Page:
Albert II (Round 47) was the second missile to carry this new elongated nose cone, which provided greater instrumentation space. The structure was designed to effect separation in flight from the rear part of the missile so that the “warhead” with data records and the greater portion of the experimental equipment could be recovered by parachute. As a precautionary measure, modifications were made to the ejection system to insure against failure. As an added precaution, provisions were also made for air burst actions.

This photo of a Blossom V-2 shows the special nose cone that was added to provide more space for atmospheric research instruments.

Albert II was fired on 14 June 1949. The purpose of this flight was to evaluate the effects, if any, of cosmic radiation on genes and chromosome structures of living cells. Again, a monkey was used in the experiment, but in this flight the capsule was considerably larger to allow for a less cramped environment. Improved instrumentation meant that respiratory and cardiological data were successfully recorded. However, the parachute recovery system failed. Albert II died on impact.

V-2 #32, used for the third animal experiment, failed 24.7 seconds after take-off. This firing was on 16 September 1949. Missile velocity was below average by approximately 15 percent from the time of take-off. A violent explosion occurred in the tail section at 10.7 seconds, yet the thrust continued. Fourteen seconds later, there was another explosion, at which time thrust terminated. The missile attained an altitude of only three miles. From the pieces of the rocket that were recovered, it was determined that the probable cause of the explosions was a break of appreciable size in the alcohol fuel system.

The fourth animal experiment was conducted with V-2 #31 on 8 December 1949. This flight, as far as rocket performance was concerned, was successful in all aspects. However, the parachute, again failing, caused the death of “Albert IV” on impact. Heart and respiratory data were recorded during the entire flight until the time of death and gave no indication of “gross disturbance” as a result of the rocket flight. Nor was there any indication of ill effects during the time of the sub-gravity state. From this, it was concluded that a brief exposure to the sub-gravity state offered no major physiological hazards.

The fifth and final V-2 experiment by the Aero-Medical Laboratory was conducted with V-2 #51, fired on 31 August 1950. This time a mouse was used as the subject rather than a monkey. The mouse was not anesthetized as the purpose of the experiment was to record the conscious reaction of an animal to changing gravity conditions. No attempt was made to record heart or respiratory action, but a camera system was installed to photograph the mouse at fixed intervals.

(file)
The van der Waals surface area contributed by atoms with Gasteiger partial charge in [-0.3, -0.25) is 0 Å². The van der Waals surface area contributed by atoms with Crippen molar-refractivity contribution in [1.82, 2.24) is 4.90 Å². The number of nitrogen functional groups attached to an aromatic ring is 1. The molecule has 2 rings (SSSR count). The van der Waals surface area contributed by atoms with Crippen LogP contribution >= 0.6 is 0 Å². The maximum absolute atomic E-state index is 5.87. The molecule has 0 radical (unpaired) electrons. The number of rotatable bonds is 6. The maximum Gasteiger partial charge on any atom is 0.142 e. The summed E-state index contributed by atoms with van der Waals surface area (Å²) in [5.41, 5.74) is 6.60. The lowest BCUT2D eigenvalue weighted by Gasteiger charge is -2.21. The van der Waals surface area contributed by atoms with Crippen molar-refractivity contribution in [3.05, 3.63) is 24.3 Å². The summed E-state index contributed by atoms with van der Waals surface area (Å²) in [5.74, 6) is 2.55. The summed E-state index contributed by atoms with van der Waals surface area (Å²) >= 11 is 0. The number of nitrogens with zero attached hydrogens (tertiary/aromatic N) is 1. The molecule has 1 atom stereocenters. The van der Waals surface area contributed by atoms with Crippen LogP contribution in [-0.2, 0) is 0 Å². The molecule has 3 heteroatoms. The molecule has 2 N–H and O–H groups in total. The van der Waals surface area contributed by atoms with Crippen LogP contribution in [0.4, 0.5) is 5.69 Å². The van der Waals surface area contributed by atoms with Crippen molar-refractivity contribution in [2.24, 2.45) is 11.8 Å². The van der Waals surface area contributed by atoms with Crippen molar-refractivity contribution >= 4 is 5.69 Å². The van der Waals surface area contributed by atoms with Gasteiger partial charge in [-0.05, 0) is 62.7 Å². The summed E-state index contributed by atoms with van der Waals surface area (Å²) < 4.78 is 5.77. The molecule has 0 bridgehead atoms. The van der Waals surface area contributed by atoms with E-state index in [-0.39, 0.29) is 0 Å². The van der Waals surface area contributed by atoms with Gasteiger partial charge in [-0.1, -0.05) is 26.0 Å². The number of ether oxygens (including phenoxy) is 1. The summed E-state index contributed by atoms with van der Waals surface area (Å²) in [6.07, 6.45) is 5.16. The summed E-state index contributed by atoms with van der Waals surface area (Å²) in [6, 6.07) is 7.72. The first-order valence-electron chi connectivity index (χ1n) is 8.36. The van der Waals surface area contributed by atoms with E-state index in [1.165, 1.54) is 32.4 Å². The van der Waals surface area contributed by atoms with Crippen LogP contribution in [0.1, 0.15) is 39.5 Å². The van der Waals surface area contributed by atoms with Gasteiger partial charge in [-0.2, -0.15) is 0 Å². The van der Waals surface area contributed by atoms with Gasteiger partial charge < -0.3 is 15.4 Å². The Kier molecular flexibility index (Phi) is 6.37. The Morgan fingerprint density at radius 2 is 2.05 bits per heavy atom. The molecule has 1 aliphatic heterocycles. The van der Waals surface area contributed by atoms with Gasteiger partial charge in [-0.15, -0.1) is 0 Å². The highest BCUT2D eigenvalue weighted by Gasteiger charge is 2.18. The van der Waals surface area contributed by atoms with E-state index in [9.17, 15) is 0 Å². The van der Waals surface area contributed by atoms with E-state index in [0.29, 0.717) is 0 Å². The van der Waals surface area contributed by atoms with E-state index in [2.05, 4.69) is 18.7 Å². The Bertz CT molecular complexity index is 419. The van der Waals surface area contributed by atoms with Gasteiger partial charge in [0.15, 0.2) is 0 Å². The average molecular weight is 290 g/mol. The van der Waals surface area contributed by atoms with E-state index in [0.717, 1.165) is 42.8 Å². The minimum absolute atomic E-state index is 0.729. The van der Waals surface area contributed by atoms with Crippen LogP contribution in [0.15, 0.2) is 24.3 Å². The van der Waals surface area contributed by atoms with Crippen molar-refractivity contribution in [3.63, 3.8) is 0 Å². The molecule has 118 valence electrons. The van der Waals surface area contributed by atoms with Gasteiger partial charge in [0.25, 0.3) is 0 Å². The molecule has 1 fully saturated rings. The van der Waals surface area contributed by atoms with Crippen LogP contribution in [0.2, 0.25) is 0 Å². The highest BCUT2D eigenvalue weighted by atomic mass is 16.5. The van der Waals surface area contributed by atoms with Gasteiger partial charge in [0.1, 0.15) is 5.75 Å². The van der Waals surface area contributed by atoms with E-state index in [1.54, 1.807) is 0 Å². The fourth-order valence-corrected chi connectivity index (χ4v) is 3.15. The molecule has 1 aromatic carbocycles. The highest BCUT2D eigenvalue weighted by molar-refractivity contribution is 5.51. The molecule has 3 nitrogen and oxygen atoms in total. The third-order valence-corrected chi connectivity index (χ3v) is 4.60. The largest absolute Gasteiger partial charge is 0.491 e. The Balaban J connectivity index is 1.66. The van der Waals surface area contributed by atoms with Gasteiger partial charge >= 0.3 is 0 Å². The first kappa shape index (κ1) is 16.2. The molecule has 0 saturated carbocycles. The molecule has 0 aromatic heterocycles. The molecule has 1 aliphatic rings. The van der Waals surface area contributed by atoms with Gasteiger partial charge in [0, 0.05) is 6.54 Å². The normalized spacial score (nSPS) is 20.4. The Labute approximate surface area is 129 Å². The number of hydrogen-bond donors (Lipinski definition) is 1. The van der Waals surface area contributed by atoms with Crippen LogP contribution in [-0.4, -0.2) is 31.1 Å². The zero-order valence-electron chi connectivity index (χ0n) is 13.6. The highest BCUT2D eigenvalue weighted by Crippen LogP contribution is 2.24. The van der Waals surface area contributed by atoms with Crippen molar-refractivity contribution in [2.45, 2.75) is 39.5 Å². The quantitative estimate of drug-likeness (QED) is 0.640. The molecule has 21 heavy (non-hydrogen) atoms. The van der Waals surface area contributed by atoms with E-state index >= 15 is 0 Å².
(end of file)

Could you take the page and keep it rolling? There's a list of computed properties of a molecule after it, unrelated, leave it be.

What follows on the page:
Missile performance was satisfactory, but again, the recovery system failed. The mouse did not survive the impact, yet the film was recovered intact. The photographs showed that the mouse retained muscular coordination throughout he period of sub-gravity and was apparently as much at ease when inverted as when upright in relation to the control starting position. Although this was the last experiment in space biology using the V-2 rocket, experiments were carried out later with other missiles and eventually the subject was recovered alive after flight.

All seven missiles in the Blossom series exceeded the weight of the standard V-2 (8,800 pounds) by 981 to 1,883 pounds, yet there was no evidence that the change appreciably affected the trajectory. Of the seven, three were failures. In each instance, the failure was caused by an explosion in the tail section; all explosions were caused by leaks in the alcohol fuel system.

One thought on “The V-2 Program: Operation Backfire to the Hermes Project

  1. An amazing history of the early years of today’s space program. Really a treasure trove of information and photographs! I was born in 1951 and in many ways grew up with the space program. The early years are fascinating. I’ve been reading “Rockets, Missiles and Space Travel” by Wiley Ley to gain an understanding of what it was like to be there as space exploration begin.